April 06, 2011

Phylogeographic analysis of Y haplogroups A and B

I was skeptical of the recent Out of South Africa paper, and not much later, a new paper suggests that South Africa has been a population sink of Y-chromosomes. Of course, this is compatible with an ultimate origin of mankind in South Africa: it's possible for indigenous South African Y-chromosomes to have been replaced by more recent Y-chromosomes from elsewhere. On balance, however, this weakens the case for "Out-of-South Africa".

The authors make an interesting point:
Finally, our study contributes to the debate on the geographical origin of Homo sapiens in sub-Saharan Africa, providing evidence for the retention of early Y chromosome lineages in East and Central but not in Southern Africa. However, we note that the current absence of significant palaeoanthropological investigation, together with the possibility of different fossil preservation conditions in central Africa, makes the extremely long human fossil record in eastern Africa inconclusive in solving this issue. The screening of Y-chromosomal variation at an increased level of resolution, combined with additional sampling from these regions, is expected to further elucidate the early steps of Homo sapiens in Africa.
I am increasingly skeptical that Homo sapiens really "originated" in a limited geographical region within the global Homo range. Recent evidence has shown increased signs of older anatomical modernity around the world, and has rehabilitated 2/2 of the DNA-tested "archaic" hominins as relevant to the genetic diversity of modern humans. I would say that the focus on East Africa has been largely an artefact of the Great Rift Valley, rather than any strong evidence that modern humans really originated there.

Here is an interesting excerpt from the paper:
Given the limitation related to ASD saturation, some potentially interesting inter-lineage comparisons were beyond the available resolution dictated by the STRs we used. For example, the ASD between A and B clades, which is expected to give an estimate of the Time to the Most Recent Common Ancestor (TMRCA) of the entire human Y chromosome genealogy.
As I mentioned in How Old is Y-chromosome Adam, markers with different mutation rates ("slow" vs. "fast") give widely divergent estimates of the time depth of the human Y-chromosome phylogeny. Fast markers give very low time estimates, and the problem of saturation can indeed be important. On the other hand, using the slowest markers, where the problem of saturation is unlikely to be important results in ages of >150ky and up to 500+ky depending on which clade haplogroup A chromosomes (that are the most basal) are compared with.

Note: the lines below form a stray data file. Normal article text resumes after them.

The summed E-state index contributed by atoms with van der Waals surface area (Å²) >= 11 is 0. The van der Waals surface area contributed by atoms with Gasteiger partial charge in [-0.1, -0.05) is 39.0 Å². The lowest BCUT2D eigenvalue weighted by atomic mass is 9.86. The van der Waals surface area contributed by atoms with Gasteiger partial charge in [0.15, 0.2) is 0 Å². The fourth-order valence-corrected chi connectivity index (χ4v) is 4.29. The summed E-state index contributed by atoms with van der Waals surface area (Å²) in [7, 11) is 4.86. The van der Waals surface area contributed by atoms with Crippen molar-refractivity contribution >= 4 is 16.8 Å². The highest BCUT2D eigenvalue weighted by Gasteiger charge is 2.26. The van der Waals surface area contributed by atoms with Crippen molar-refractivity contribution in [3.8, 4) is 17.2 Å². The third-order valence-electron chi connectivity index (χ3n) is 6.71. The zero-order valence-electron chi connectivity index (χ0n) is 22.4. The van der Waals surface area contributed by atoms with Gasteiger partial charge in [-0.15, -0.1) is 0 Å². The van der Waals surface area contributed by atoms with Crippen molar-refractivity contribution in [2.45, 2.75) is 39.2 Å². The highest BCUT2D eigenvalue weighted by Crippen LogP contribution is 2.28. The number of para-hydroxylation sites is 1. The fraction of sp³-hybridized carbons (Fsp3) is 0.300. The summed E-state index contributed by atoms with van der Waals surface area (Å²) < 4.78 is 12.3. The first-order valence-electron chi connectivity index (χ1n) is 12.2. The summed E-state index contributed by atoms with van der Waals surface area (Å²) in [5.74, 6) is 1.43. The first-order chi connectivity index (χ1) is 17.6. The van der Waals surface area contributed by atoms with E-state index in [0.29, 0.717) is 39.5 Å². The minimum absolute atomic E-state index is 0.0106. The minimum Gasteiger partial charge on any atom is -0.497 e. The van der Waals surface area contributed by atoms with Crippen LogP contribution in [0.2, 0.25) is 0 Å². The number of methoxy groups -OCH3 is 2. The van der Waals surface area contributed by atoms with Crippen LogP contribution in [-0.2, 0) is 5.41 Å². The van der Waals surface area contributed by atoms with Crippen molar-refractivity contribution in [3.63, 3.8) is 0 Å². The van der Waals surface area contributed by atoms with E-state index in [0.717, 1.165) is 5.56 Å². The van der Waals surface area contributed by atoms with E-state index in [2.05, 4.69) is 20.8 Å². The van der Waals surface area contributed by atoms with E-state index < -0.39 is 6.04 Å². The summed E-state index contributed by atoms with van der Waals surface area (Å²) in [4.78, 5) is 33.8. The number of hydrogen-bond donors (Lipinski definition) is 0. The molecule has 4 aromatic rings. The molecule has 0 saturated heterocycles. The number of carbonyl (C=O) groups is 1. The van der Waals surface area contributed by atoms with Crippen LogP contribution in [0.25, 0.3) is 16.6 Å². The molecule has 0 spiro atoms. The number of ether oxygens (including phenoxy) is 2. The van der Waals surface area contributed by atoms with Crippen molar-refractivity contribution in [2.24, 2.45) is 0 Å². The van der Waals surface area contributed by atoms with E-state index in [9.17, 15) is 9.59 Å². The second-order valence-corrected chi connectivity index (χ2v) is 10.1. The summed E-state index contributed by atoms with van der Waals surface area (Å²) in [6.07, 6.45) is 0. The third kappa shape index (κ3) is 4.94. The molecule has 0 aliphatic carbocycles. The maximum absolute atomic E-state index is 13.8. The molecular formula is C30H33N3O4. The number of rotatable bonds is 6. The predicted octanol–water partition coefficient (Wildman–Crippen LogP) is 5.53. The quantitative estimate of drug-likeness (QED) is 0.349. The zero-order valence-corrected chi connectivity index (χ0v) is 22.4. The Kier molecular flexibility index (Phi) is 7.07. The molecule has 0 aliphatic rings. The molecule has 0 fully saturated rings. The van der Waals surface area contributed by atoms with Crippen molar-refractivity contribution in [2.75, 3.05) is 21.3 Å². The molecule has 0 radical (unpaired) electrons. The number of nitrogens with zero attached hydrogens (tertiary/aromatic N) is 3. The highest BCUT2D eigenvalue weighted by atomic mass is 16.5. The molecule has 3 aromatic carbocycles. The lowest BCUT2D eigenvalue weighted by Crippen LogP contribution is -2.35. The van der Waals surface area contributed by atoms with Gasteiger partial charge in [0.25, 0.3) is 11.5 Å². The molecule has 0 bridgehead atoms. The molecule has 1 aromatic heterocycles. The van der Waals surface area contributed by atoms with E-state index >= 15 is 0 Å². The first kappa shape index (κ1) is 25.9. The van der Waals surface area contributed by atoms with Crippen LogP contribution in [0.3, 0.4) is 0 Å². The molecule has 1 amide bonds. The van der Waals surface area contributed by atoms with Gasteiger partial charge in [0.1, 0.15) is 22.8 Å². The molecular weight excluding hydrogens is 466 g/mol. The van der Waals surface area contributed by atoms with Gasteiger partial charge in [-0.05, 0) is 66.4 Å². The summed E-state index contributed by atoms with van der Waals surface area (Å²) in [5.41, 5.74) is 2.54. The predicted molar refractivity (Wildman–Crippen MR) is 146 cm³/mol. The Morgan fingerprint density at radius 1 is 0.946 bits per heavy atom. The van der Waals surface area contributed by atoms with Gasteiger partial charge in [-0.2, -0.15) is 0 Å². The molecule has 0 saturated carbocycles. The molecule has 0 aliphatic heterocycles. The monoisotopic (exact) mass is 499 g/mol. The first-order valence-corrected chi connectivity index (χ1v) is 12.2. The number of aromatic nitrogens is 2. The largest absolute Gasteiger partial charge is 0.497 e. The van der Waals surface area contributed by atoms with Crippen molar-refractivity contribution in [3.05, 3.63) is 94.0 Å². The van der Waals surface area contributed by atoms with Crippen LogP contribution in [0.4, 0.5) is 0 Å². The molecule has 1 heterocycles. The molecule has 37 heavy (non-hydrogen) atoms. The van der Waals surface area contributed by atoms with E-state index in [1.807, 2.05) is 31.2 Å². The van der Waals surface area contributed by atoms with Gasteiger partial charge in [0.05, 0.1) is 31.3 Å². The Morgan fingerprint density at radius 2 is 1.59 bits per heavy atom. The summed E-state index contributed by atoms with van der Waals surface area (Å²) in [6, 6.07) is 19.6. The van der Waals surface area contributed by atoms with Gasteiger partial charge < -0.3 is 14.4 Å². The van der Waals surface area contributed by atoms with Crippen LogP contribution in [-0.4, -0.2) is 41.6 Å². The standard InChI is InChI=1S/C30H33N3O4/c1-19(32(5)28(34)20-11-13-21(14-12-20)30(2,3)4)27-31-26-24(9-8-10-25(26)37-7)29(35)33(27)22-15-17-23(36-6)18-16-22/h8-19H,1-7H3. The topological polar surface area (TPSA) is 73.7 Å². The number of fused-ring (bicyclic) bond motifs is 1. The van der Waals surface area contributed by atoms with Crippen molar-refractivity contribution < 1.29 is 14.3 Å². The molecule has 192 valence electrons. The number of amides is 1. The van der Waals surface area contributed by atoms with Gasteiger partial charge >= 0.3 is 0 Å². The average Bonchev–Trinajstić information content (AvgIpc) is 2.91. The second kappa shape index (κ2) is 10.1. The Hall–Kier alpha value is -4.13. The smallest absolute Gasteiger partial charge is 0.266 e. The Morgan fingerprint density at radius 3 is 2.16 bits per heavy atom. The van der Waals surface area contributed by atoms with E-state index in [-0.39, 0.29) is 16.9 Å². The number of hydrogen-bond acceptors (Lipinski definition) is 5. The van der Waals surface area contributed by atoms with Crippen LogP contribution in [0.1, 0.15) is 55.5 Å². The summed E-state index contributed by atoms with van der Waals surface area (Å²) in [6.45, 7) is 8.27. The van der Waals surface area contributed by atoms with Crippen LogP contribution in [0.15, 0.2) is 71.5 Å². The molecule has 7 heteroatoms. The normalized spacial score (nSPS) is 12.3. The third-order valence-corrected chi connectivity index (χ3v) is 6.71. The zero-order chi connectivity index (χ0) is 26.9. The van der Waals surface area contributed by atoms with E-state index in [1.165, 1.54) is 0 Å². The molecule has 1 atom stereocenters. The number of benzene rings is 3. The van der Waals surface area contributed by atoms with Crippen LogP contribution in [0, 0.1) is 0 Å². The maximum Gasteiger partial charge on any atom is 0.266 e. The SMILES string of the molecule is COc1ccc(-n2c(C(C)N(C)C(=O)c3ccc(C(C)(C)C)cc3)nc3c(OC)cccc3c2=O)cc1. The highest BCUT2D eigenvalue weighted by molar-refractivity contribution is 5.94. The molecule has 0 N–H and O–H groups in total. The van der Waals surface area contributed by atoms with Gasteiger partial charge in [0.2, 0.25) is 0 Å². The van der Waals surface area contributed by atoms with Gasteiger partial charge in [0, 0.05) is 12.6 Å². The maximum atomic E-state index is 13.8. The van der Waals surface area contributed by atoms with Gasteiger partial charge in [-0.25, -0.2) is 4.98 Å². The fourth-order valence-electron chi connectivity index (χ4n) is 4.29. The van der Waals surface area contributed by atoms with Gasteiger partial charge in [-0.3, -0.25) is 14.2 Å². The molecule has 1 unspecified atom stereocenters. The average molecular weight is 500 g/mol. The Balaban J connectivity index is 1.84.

This is the first time I've seen the issue of the age of the human Y-chromosome phylogeny mentioned in a scientific paper in a long time, and hopefully it will alert people to the reality that
  • we don't know how old the human Y-chromosome phylogeny is
  • it could be much older than the stuff of National Geographic documentaries and the recent Out of Africa model
I have not looked into the Y-chromosome data released by the 1000 Genomes Project yet (tip me if you have), but I can't help but notice that in the Project's debut paper only the CT part of the tree (i.e., excluding Palaeoafrican haplogroups A and B) was shown.

Assuming that there are some haplogroup A and B chromosomes among the Project's African contingent, and through SNP counting-based age estimation, which is much less problematic thatn Y-STR based molecular clocks, I'm willing to bet that a lot of people will be surprised when the date of Y-chromosome Adam is finally estimated properly.

Mol Biol Evol (2011) doi: 10.1093/molbev/msr089

Signatures of the pre-agricultural peopling processes in sub-Saharan Africa as revealed by the phylogeography of early Y chromosome lineages

Chiara Batini et al.